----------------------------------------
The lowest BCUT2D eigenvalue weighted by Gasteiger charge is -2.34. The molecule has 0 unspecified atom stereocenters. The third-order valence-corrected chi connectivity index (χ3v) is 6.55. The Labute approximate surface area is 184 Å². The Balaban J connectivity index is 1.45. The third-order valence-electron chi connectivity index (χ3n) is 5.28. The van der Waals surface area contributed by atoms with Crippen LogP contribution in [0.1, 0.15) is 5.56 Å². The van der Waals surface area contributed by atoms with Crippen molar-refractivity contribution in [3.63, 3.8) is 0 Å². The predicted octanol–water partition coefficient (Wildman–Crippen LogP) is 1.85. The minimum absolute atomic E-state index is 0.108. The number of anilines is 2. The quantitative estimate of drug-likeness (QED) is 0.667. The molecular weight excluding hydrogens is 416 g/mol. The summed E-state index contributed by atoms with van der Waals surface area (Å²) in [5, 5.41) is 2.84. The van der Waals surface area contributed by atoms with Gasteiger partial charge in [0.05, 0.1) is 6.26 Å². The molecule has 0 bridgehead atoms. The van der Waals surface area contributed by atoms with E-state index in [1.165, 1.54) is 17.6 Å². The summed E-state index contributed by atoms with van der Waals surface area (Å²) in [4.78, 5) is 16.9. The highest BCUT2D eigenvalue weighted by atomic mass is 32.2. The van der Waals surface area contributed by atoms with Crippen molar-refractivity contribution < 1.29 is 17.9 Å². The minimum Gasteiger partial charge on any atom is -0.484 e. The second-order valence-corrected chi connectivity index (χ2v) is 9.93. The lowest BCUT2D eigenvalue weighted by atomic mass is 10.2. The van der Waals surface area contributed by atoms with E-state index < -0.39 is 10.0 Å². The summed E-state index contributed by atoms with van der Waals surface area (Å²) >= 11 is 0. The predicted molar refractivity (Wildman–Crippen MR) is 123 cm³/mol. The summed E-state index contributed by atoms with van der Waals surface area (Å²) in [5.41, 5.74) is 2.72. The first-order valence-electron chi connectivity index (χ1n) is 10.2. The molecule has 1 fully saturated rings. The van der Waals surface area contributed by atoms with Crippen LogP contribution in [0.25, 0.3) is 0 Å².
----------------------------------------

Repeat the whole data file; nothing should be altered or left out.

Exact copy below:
The lowest BCUT2D eigenvalue weighted by Gasteiger charge is -2.34. The molecule has 0 unspecified atom stereocenters. The third-order valence-corrected chi connectivity index (χ3v) is 6.55. The Labute approximate surface area is 184 Å². The Balaban J connectivity index is 1.45. The third-order valence-electron chi connectivity index (χ3n) is 5.28. The van der Waals surface area contributed by atoms with Crippen LogP contribution in [0.1, 0.15) is 5.56 Å². The van der Waals surface area contributed by atoms with Crippen molar-refractivity contribution in [3.63, 3.8) is 0 Å². The predicted octanol–water partition coefficient (Wildman–Crippen LogP) is 1.85. The minimum absolute atomic E-state index is 0.108. The number of anilines is 2. The quantitative estimate of drug-likeness (QED) is 0.667. The molecular weight excluding hydrogens is 416 g/mol. The summed E-state index contributed by atoms with van der Waals surface area (Å²) in [5, 5.41) is 2.84. The van der Waals surface area contributed by atoms with Gasteiger partial charge in [0.05, 0.1) is 6.26 Å². The molecule has 0 bridgehead atoms. The van der Waals surface area contributed by atoms with E-state index in [1.165, 1.54) is 17.6 Å². The summed E-state index contributed by atoms with van der Waals surface area (Å²) in [4.78, 5) is 16.9. The highest BCUT2D eigenvalue weighted by atomic mass is 32.2. The van der Waals surface area contributed by atoms with Crippen molar-refractivity contribution < 1.29 is 17.9 Å². The minimum Gasteiger partial charge on any atom is -0.484 e. The second-order valence-corrected chi connectivity index (χ2v) is 9.93. The lowest BCUT2D eigenvalue weighted by atomic mass is 10.2. The van der Waals surface area contributed by atoms with E-state index < -0.39 is 10.0 Å². The summed E-state index contributed by atoms with van der Waals surface area (Å²) >= 11 is 0. The predicted molar refractivity (Wildman–Crippen MR) is 123 cm³/mol. The summed E-state index contributed by atoms with van der Waals surface area (Å²) in [5.41, 5.74) is 2.72. The first-order valence-electron chi connectivity index (χ1n) is 10.2. The molecule has 1 fully saturated rings. The van der Waals surface area contributed by atoms with Crippen LogP contribution in [0.25, 0.3) is 0 Å².